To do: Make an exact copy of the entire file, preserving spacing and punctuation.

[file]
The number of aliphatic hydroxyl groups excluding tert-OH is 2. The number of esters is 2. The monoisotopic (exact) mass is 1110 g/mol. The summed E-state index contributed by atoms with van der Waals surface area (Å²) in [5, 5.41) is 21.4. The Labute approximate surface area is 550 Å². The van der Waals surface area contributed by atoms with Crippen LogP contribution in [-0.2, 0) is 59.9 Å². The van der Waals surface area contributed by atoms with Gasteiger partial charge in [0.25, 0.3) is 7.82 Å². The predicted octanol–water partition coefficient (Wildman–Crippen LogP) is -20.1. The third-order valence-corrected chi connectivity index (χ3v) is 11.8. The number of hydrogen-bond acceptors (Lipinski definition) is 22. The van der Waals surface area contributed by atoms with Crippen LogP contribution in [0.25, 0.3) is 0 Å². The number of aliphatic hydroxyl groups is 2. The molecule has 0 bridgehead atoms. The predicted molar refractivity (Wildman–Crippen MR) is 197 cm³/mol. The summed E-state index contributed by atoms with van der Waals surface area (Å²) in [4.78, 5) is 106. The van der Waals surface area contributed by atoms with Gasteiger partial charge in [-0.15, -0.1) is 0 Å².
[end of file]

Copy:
The number of aliphatic hydroxyl groups excluding tert-OH is 2. The number of esters is 2. The monoisotopic (exact) mass is 1110 g/mol. The summed E-state index contributed by atoms with van der Waals surface area (Å²) in [5, 5.41) is 21.4. The Labute approximate surface area is 550 Å². The van der Waals surface area contributed by atoms with Crippen LogP contribution in [-0.2, 0) is 59.9 Å². The van der Waals surface area contributed by atoms with Gasteiger partial charge in [0.25, 0.3) is 7.82 Å². The predicted octanol–water partition coefficient (Wildman–Crippen LogP) is -20.1. The third-order valence-corrected chi connectivity index (χ3v) is 11.8. The number of hydrogen-bond acceptors (Lipinski definition) is 22. The van der Waals surface area contributed by atoms with Crippen LogP contribution in [0.25, 0.3) is 0 Å². The number of aliphatic hydroxyl groups is 2. The molecule has 0 bridgehead atoms. The predicted molar refractivity (Wildman–Crippen MR) is 197 cm³/mol. The summed E-state index contributed by atoms with van der Waals surface area (Å²) in [4.78, 5) is 106. The van der Waals surface area contributed by atoms with Gasteiger partial charge in [-0.15, -0.1) is 0 Å².